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Warner Home Video presents
Rebel Without a Cause (1955)

"You're tearing me apart!"
- Jim Stark (James Dean)

Review By: Dan Heaton  
Published: June 02, 2005

Stars: James Dean, Natalie Wood
Other Stars: Sal Mineo, Jim Backus, Ann Doran, Corey Allen, William Hopper, Edward Platt, Rochelle Hudson, Dennis Hopper
Director: Nicholas Ray

MPAA Rating: PG-13 for some violence and thematic elements
Run Time: 01h:50m:47s
Release Date: May 31, 2005
UPC: 012569683327
Genre: drama

Image Transfer
Audio Transfer
A- A-AB+ A

DVD Review

The planetarium field trip, the knife fight, the chicken race, the final desperate howl.

The iconic moments of Rebel Without a Cause have thrived across generations and remain significant elements of popular culture. The chicken race has been recreated in a wide range of films, including the John Waters '50s spoof, Crybaby. The classy cars were even replaced by tractors in the small-town gem Footloose for a showdown. The hero's weakness when called a chicken was utilized by Robert Zemeckis for his Back to the Future trilogy. When Marty McFly faces down Biff to protect his manhood, one can't help but think about the connection to Jim Stark. These moments represent just a small portion of the countless memorable qualities in this movie that entice new viewers 50 years later.

James Dean stars as Jim Stark in this seminal tale of teen frustration against a system of parents and other adults who don't understand them. Juvenile delinquency on film was hardly a new subject in 1955, but most past works had correlated this issue with poor kids. This story presents rich and middle-class teens that live comfortably but still are missing an essential aspect of life. Jim grows increasingly irritated with his father's subservient nature and inability to stand up to his nagging mother. He also has enjoyed a string of bad luck that always seems to place him in the wrong situation. The result has been consistent moves to environments that promise a much better life. Unfortunately, this new school quickly places Jim into conflict with the local gang, who dislike his individualistic attitude.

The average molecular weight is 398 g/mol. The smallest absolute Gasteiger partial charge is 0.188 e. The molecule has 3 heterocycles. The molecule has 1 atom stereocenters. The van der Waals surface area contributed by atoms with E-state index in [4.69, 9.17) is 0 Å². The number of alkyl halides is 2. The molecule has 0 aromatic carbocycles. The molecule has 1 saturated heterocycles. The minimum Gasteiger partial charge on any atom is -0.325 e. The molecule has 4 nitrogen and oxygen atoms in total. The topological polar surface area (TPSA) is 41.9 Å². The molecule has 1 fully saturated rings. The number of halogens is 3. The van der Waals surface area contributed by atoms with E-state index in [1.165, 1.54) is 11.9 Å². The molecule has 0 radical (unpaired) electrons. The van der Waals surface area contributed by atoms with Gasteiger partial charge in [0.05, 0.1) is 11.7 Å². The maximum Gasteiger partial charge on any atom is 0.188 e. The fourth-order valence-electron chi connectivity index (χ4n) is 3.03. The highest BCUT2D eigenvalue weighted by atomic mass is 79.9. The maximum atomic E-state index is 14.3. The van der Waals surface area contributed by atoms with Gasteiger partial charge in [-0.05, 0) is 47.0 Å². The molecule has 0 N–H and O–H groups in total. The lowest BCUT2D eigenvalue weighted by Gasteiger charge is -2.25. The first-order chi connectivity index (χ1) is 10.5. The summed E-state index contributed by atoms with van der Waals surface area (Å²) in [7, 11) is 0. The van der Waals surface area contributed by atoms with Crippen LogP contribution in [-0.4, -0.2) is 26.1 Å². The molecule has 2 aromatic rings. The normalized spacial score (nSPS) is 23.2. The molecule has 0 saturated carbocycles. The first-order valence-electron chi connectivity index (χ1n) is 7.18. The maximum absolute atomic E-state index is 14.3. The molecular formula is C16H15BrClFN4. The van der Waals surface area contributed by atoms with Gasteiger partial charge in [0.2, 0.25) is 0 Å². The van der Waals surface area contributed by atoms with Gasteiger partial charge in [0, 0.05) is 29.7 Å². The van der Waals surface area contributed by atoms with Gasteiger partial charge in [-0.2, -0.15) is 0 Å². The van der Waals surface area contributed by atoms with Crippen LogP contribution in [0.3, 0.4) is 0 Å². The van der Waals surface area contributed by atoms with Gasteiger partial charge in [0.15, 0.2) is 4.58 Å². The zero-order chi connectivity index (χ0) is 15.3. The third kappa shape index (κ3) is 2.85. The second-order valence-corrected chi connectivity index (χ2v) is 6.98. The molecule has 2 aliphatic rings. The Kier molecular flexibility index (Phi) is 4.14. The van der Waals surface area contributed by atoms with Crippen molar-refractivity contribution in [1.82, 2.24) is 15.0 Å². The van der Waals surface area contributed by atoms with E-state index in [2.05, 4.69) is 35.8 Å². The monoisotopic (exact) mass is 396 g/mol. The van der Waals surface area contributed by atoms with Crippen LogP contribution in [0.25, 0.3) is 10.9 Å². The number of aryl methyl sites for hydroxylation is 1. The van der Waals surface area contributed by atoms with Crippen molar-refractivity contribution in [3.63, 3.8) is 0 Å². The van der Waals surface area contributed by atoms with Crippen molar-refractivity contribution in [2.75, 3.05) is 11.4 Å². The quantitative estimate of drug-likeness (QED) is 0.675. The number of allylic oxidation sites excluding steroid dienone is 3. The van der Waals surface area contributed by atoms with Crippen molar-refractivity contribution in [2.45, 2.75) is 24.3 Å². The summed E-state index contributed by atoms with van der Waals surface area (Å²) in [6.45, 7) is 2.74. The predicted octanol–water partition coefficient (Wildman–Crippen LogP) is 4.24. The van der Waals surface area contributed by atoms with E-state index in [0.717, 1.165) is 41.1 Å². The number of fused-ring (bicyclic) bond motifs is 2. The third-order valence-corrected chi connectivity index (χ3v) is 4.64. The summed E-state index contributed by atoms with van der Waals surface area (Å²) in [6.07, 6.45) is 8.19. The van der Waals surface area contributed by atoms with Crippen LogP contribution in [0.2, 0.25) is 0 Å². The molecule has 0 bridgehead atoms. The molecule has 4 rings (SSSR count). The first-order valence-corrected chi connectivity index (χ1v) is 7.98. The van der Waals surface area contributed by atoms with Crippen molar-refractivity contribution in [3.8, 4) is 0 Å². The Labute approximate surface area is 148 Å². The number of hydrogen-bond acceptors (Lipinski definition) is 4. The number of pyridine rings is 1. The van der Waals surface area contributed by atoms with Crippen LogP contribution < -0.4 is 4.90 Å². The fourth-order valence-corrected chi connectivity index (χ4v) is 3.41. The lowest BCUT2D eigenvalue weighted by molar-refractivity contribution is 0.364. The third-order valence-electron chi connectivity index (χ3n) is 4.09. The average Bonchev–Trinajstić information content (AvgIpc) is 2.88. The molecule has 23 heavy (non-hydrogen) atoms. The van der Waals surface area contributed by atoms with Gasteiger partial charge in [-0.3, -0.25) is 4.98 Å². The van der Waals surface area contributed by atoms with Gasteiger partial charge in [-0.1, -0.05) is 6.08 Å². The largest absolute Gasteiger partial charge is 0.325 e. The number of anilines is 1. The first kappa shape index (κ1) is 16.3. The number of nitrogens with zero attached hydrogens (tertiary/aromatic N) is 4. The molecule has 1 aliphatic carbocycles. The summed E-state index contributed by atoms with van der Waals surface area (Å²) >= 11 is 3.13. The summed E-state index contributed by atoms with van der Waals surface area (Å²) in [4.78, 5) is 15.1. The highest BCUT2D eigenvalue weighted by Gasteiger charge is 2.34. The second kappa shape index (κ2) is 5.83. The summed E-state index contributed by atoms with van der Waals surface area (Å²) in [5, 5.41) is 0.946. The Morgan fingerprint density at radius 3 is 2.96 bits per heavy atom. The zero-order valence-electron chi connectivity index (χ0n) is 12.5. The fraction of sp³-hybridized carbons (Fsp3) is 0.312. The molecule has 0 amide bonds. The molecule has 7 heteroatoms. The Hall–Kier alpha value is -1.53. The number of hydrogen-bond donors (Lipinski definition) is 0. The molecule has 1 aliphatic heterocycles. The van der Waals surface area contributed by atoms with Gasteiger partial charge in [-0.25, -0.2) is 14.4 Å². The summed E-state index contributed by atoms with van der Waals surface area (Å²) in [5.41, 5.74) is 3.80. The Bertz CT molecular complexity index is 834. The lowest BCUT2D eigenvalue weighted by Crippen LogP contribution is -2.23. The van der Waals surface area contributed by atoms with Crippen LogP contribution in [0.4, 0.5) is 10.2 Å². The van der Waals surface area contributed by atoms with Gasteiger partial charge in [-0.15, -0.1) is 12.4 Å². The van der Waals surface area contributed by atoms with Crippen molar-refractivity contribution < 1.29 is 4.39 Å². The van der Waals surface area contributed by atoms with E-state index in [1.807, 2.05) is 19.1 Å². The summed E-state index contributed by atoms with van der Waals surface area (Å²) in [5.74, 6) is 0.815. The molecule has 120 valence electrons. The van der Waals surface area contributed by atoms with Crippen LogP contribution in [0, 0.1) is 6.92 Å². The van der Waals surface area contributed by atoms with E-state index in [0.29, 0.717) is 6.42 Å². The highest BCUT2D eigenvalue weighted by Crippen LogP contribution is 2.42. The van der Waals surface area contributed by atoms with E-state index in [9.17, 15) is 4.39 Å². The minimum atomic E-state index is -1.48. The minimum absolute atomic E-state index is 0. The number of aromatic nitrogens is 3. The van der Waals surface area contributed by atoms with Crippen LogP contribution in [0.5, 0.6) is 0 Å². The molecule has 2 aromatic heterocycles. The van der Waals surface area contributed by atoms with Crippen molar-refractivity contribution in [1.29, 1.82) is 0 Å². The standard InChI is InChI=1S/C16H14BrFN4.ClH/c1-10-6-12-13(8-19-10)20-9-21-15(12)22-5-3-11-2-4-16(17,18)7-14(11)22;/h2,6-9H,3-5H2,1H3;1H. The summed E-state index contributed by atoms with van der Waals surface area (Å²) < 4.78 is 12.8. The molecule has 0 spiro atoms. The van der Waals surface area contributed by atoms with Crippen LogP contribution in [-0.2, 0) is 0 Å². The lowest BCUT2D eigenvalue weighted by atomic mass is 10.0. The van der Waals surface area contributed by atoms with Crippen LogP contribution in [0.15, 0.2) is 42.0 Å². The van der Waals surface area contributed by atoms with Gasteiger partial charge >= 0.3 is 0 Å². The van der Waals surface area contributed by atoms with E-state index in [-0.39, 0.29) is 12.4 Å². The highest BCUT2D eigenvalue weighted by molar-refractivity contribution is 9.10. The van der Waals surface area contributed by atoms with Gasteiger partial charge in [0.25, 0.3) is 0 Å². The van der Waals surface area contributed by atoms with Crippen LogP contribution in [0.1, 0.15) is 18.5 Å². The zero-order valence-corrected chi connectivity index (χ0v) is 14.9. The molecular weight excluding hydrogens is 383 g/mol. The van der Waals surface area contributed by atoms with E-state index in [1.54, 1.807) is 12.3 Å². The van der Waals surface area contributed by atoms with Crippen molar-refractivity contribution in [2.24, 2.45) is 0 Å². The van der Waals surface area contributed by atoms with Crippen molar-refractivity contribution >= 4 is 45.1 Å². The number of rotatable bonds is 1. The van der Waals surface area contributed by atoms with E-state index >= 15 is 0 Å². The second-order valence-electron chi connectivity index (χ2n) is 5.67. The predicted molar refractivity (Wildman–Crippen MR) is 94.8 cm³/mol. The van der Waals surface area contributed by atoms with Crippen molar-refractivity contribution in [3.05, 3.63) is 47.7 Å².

Though tame by modern standards, the love story between Jim and Judy (Natalie Wood) generates sparks due to the immense talents of both young stars. Wood was a teenager at the time and had just begun to overcome her success as a child actor. Although the character represented a drastic change of pace for her, Wood sells the "bad girl" image and creates a believable '50s teen. Her issues stem from difficulties with her father, who just can't seem to accept her development into a woman. One family scene is surprising for a film of the era, with the dad's uncomfortable feelings right out in the open. Judy also comes from an affluent home, and her rough demeanor completely bewilders her parents. This understandable rift in their relationship at this age helps to explain the film's continued success in attracting teenage viewers.

The bright red jacket and white t-shirt Dean wears here created the ultimate image that remains today as the epitome of rebel cool. In actuality, the most rebellious figure is not Jim Stark, but instead is John "Plato" Crawford (Sal Mineo)—a crazy, volcanic teen waiting to erupt. Plato's father is long gone, and his mother would rather do anything than spend time with her son, which has steered him towards disaster. Jim represents the father figure that Plato needs, and he seems happy for at least a short time. However, a series of unfortunate events cause his violent tendencies to return, which could lead to a tragic conclusion. Sal Mineo had appeared in only a few films prior to this one, and his fiery performance earned him an Oscar nomination. Although Dean is unforgettable, Mineo stands up quite well with the legendary star and deserves the acclaim.

The surprising aspect of this film is the pains that Jim takes to avoid conflict, but his need to stand up for himself trumps any other impulses. This trait is admirable, but its side effects could lead the end of Jim and the friends and enemies in his wake.

Rebel Without a Cause has been released with The James Dean Collection, which offers special editions of each of his three major films. Giant and East of Eden are definitely worth a viewing for audiences new to the Dean phenomenon.

Rating for Style: A-
Rating for Substance: A-


Image Transfer

Aspect Ratio2.35:1 - Widescreen
Original Aspect Ratioyes

Image Transfer Review: Rebel Without a Cause appeared in theaters in 1955 using the Cinescope format, and this remastered 2.35:1 anamorphic widescreen transfer wisely preserves the original images. The majestic outdoor landscapes of the California coast appear with astounding sharpness and offer a stunning picture. The black levels are solid and the grain inherent in older prints is virtually nonexistent. This premier transfer conveys Nicholas Rey's vision in all its glory.